To make sure you’re listening attentively and accurately, take notes! If it’s a regular customer, don’t just take notes on what’s different this time around, record what’s the same.  Your potential customers like to see you write as they talk to you.  It suggests the meeting is going as it should, because they’re getting the attention.  It’s all about THEM and what they are looking for.

2. Be curious.

 “Think back to a time that you called up a friend to vent about a problem that you had, and they immediately responded with their take on what you should do. More likely than not, their immediate jump into a proposed solution frustrated you more than it helped you — even if their solution made sense.

Why?  Well, if you’re like most people, you might have become upset because they told you what to do and you don’t like being told what to do, even if the other person is right. Instant solution-based answers to problems are based on very little information of what is really going on.  It doesn’t take into account what action might have already been taken,” Miner said.

How do you think you might have felt, if instead of them coming up with a solution quickly, they asked you to expound on what you were saying?  How would you have felt if they asked you more questions about your problem, what caused the problem, and how the problem was affecting you?  You probably would have felt like this person really had an understanding of what had happened to you, and you might have even opened up to them more about your situation.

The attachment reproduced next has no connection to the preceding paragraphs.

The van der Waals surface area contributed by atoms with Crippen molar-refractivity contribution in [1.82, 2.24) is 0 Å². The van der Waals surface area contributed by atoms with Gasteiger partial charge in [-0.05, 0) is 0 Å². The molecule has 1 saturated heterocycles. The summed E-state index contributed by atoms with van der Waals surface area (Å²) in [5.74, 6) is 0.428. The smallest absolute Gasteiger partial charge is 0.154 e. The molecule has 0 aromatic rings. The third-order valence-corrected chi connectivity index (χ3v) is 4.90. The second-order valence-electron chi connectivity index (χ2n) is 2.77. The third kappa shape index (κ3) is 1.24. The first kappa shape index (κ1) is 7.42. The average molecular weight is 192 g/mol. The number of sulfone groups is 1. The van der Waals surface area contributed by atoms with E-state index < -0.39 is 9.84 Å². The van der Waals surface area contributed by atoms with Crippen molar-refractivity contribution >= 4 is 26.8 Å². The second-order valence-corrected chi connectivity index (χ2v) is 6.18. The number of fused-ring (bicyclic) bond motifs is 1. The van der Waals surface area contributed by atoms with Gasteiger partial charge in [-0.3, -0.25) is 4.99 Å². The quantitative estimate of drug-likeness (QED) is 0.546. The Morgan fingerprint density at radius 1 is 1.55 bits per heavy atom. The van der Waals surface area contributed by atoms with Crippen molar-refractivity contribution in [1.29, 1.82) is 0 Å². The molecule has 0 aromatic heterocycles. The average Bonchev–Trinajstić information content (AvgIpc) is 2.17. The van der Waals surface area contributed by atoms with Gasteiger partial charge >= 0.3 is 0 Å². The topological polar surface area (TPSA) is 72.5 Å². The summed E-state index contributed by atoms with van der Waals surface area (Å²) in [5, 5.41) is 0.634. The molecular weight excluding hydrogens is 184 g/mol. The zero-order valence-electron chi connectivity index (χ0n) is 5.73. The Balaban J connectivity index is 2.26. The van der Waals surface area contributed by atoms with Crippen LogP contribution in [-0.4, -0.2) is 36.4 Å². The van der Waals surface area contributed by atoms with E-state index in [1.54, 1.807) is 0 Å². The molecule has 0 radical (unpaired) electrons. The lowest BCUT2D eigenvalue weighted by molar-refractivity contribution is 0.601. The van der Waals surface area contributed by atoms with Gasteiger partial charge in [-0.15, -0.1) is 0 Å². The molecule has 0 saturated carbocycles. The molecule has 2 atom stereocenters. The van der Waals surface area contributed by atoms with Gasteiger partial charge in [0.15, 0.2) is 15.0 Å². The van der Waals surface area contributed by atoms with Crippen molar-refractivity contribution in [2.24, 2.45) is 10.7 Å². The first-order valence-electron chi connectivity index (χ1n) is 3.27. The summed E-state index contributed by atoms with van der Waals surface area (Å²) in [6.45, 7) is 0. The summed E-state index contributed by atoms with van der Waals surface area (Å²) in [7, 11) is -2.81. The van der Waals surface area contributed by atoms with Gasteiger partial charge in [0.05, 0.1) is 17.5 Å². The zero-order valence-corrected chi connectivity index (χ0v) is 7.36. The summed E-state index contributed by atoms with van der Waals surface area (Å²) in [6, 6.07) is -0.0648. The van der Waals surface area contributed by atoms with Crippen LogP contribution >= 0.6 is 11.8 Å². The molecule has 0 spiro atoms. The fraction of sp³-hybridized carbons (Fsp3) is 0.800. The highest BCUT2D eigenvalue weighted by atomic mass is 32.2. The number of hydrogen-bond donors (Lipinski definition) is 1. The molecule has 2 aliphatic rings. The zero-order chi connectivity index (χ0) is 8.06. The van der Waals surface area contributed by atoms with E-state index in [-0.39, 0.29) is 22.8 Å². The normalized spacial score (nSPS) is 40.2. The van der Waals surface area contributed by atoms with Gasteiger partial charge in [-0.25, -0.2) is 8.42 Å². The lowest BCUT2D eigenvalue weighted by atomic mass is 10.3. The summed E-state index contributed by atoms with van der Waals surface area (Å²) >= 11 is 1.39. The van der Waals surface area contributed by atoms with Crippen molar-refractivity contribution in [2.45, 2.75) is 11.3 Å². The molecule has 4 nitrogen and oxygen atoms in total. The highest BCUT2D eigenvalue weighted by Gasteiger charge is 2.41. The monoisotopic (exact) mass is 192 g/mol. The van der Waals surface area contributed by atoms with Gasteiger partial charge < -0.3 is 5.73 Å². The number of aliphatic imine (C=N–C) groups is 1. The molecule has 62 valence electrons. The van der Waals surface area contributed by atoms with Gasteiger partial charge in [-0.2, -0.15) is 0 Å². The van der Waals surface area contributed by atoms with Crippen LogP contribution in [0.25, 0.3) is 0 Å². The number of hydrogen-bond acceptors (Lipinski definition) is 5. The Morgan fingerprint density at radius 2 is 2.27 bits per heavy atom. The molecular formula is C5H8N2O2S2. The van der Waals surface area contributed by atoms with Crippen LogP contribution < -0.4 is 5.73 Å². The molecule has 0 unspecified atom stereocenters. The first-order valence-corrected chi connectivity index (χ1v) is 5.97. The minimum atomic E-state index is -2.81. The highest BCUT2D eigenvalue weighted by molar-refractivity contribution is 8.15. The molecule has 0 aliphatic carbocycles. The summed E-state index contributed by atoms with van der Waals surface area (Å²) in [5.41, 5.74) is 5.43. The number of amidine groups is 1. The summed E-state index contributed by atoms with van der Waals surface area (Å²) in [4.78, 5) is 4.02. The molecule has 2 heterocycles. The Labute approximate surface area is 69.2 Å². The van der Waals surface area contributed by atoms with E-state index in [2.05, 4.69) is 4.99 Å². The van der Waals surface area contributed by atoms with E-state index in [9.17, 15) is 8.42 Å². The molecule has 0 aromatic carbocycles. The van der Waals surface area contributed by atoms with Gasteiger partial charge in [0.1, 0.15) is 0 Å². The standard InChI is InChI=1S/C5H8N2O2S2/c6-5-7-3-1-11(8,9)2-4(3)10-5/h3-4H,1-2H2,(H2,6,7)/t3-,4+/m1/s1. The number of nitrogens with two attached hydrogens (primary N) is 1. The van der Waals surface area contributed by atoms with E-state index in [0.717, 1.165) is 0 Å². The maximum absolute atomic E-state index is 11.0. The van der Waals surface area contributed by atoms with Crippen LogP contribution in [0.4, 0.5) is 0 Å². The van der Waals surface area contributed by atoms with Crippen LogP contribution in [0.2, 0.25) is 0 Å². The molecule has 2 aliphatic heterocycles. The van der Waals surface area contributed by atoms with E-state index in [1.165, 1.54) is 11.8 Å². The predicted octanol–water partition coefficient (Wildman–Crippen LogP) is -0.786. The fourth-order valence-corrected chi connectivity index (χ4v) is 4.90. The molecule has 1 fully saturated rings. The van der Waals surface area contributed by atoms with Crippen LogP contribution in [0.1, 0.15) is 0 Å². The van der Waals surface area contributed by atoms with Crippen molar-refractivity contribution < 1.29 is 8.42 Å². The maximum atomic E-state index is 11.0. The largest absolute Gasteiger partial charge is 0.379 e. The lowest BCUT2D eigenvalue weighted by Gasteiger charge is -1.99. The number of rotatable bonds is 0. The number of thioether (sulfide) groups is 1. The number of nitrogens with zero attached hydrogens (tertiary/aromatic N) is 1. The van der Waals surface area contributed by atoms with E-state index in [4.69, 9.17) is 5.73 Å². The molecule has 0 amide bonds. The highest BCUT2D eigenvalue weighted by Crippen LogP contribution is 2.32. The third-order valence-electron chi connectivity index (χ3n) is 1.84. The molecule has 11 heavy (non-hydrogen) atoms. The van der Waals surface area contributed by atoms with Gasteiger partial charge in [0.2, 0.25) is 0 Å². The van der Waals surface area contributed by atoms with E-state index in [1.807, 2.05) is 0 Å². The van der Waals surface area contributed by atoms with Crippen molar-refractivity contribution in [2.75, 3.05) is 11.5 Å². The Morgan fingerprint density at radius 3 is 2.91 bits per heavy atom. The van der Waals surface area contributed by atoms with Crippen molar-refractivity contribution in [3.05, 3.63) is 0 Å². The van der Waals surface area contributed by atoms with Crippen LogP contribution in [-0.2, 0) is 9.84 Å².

It’s the same with your potential customers. So, always remember to keep your statements and solutions at bay until it’s appropriate to bring them into the conversation.  Let your prospect surface their problems with the skilled questions you ask them.

3. Be acknowledging.

Not only should you listen and be curious, but acknowledge and validate what the prospect is saying. If you want to have a complete understanding about your prospects simply ask questions before making comments. Instead of saying “you must be feeling bad,” turn that statement into A QUESTION … and find out how they really feel.  Ask for your prospect’s point of view to make sure you’re both on the same page.

Use questions like:

  • “So, tell me how do you feel about that?”
  • “Let me see if I understand you correctly”
  • “So what I am hearing you say is …”
  • “I sense that might have made you upset, is that correct?”

Questions like these reinforce what they said, prove that you were listening, and acknowledge their feelings and opinions. This further establishes trust and keeps the conversation focused on the prospect, rather than what you’re selling.

To learn more about the new model of selling and NEPQ’s, visit Miner’s website at 7thlevelhq.com.

Karishhma Mago is a former investment banker turned digital marketer. She has been in the digital marketing industry for over 6 years and has worked with clients across different sectors including Volkswagen Finance, Natera, Reliance, Standard Chartered amongst others. She has also done special content projects for Facebook. Karishhma is also a Wikipedia editor and has created over 300 pages for her clients. After founding Facilius Inc in 2014, she has helped grow the company from a two-person team to a dynamic team of 30 people.